Promoting integration and independence

February 1st, 2016 7:15 AM

By Southern Star Team

Hitting the right note - Special Needs pupils and Second Class pupils enjoying making music together.

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The Special Needs Class in St Mary’s Senior Girls School in Dunmanway has grown from strength to strength since it was set up 16 years ago. Kieran O’Mahony spoke to staff and parents about the services being provided  

IT wasn’t a decision that Jackie and Padraig Keohane from Clonakilty made lightly when they took their son, David who has moderate Down Syndrome, out of mainstream education several years ago. But once they sent David to the Special Needs Class in St Mary’s Senior School in Dunmanway, they haven’t looked back.

‘David absolutely loves it and he wouldn’t be where he is today were it not for the school. We are delighted with his progress since he started school here.’ said Jackie Keohane.

‘The staff are brilliant. He’s able to read up to first class level, he can count to 50 and his speech has come on miles. The SNA’s at the school have a different way of bringing the children on and the small pupil numbers make it even better.’

While this is David’s last year in the school, his time there has done wonders for him.

‘David has friends now that he wouldn’t have if he had stayed in mainstream education. I’ll be very sad that he will be leaving to go onto secondary school but we will continue to support the classes there. I would advise any parent who has a child with special needs to send them to St Mary’s as it’s a wonderful school,’ added Jackie.

At the helm of the special needs classes are Principal Mairéad Twohig and the two class teachers, Anne Healy and Clare Murphy who work hard to promote the services.

‘We want to get the word out about these classes, but also we want to promote them from the point of view that they’re attached to a mainstream school, and that integration and inclusion are very much part of what they’re about,’ said Mairéad Twohig, principal of St Mary’s Senior Girls School.

‘The class was set up in 1998 to cater for both boys and girls and because of growing numbers, it was extended in 2001 to include two rooms and two teachers.’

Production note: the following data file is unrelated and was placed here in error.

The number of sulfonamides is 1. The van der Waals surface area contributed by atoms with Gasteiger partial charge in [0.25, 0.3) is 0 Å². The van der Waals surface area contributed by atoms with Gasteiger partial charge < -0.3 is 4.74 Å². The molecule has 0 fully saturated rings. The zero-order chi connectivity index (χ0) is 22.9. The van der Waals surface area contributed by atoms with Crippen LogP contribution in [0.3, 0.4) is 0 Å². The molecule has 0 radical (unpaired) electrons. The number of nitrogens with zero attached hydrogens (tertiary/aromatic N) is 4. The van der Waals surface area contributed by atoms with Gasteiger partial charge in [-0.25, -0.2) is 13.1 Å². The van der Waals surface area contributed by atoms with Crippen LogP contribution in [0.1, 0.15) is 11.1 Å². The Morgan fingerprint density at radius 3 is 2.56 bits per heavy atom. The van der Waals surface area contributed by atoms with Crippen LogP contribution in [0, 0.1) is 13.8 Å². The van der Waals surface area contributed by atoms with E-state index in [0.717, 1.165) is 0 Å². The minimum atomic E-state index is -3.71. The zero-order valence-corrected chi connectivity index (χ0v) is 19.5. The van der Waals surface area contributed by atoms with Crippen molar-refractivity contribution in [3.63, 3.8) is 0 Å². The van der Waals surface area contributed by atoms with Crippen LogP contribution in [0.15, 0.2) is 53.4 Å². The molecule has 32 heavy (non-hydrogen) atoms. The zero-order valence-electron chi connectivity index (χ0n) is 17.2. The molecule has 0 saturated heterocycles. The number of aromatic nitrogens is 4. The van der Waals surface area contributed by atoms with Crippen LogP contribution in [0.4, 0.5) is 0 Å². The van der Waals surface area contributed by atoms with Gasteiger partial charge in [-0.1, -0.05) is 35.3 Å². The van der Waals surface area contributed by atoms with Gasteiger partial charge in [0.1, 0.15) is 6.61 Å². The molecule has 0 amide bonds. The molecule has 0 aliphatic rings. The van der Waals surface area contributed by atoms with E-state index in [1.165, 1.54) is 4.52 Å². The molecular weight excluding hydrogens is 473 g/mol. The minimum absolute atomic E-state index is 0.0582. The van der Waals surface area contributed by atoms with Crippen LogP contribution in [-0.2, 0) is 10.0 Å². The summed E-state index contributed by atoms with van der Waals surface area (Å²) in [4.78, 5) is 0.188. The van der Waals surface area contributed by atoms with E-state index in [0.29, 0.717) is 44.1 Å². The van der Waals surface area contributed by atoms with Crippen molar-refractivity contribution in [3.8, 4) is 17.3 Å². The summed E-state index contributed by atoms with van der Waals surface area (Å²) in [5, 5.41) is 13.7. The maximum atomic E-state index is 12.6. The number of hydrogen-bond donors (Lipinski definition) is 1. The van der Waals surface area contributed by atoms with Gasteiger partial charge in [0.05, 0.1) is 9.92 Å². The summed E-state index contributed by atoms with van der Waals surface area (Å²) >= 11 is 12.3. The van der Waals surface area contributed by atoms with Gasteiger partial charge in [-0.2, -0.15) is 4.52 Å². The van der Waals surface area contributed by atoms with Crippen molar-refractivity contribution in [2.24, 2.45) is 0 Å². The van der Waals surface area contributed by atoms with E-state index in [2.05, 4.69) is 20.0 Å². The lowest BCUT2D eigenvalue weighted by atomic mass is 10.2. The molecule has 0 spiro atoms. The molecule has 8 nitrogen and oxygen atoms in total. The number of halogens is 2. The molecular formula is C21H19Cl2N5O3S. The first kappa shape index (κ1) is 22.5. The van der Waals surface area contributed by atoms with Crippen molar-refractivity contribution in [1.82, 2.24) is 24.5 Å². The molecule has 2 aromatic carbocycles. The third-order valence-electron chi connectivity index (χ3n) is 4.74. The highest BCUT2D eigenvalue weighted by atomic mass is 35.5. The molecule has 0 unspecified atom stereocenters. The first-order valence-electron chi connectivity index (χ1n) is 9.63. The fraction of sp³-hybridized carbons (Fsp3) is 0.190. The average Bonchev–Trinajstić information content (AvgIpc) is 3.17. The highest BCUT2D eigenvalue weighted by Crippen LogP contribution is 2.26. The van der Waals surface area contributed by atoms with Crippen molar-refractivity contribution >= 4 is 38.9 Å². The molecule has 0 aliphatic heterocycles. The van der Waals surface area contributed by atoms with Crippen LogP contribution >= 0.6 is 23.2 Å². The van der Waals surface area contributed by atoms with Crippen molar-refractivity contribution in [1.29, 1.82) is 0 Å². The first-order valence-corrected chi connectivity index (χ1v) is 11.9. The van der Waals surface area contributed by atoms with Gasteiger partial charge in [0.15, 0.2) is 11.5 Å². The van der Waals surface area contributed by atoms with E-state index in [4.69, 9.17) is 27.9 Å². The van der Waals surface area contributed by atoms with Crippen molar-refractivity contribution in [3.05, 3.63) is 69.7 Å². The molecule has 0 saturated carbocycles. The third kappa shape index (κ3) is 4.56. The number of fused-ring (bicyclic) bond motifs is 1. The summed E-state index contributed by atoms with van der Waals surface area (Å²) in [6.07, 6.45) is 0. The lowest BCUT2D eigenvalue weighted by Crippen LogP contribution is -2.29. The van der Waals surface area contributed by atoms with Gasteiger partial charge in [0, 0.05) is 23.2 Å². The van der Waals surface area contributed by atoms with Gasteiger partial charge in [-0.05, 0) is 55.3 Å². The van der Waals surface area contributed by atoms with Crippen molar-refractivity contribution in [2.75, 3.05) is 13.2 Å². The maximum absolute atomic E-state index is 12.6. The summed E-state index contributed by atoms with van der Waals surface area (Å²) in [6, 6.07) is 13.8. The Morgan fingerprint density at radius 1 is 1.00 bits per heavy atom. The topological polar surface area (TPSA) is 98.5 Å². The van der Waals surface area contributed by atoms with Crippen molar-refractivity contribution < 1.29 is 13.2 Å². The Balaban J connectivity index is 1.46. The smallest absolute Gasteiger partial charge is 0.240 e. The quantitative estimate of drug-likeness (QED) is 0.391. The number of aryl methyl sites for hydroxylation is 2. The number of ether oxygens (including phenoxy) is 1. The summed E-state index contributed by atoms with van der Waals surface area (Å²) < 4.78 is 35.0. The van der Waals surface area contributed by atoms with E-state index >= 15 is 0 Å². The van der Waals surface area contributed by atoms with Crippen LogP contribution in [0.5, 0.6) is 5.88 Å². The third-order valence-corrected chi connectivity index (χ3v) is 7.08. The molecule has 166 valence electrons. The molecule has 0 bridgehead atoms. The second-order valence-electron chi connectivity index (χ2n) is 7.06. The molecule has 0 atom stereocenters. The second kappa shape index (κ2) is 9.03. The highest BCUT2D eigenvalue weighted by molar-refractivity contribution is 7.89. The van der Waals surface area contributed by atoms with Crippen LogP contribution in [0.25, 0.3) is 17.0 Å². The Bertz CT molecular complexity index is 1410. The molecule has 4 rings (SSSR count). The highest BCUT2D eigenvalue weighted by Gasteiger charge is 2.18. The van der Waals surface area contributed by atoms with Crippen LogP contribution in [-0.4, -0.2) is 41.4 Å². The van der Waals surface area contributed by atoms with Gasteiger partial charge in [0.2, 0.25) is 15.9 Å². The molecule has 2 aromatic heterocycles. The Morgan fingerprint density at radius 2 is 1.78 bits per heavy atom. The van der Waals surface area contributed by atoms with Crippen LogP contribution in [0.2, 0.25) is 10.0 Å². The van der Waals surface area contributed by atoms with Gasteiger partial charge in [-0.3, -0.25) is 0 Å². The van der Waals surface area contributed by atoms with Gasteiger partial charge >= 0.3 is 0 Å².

By 2006 a new, purpose-built facility was opened as part of the mainstream school and extra facilities include a special playground and a multi-sensory room along with sporting facilities. Ranging in ages from four to 14 years of age, the pupils come from all over West Cork with school transport provided door-to-door for them.

‘There are two classes and we aim to have equal numbers in each but it may not always be the case. It’s based more on the child’s need and what’s appropriate for them and where they make progress mostly.’

Promoting independence is a key aim, as is helping the children to reach their potential. This is achieved through an Individual Education Plan (IEP).

‘This is based on their strengths, needs, aspirations and hopes for the future and we devise these programmes in consultation with the parents, external agencies and if appropriate, the child themselves.’

One parent has described the facility as the ‘best of both worlds’ as the children are integrated with the main school.

‘As a parent, you want your child to belong and we’ve been very successful in achieving that. The children are integrated through things like reading and lunchtime buddies, music and singing, lunchtime activities and school outings.’

There is also a focus on life and social skills to achieve that independence. The pupils have cooking classes as well as being taken to the local shops and community gardens.

‘Another thing which is great is that a lot of these children make a smooth transition to secondary school, and we hear from other students about how well they are able to adapt to their new environment. 

It’s of mutual benefit to both sides and the other children certainly benefit too,’ said Anne Healy, a teacher in one of the classes.

Support from outside the school and in the town itself has always been fantastic. Numerous fundraising events have been held through the years, which have allowed the school to buy extra equipment and learning resources for the classes.

‘Some parents have commented on how their child’s self esteem rises when they join these classes and they are happy and working at their own level. The teamwork here is unbelievable too and the work that Anne and Clare do along with our five SNAs is just outstanding,’ added Mairéad.

An Open Day for the Special Needs Class at St Mary’s Senior School will take place on Saturday, January 30th from 2pm to 4pm. 

See for more information or contact the school on 023-8845108

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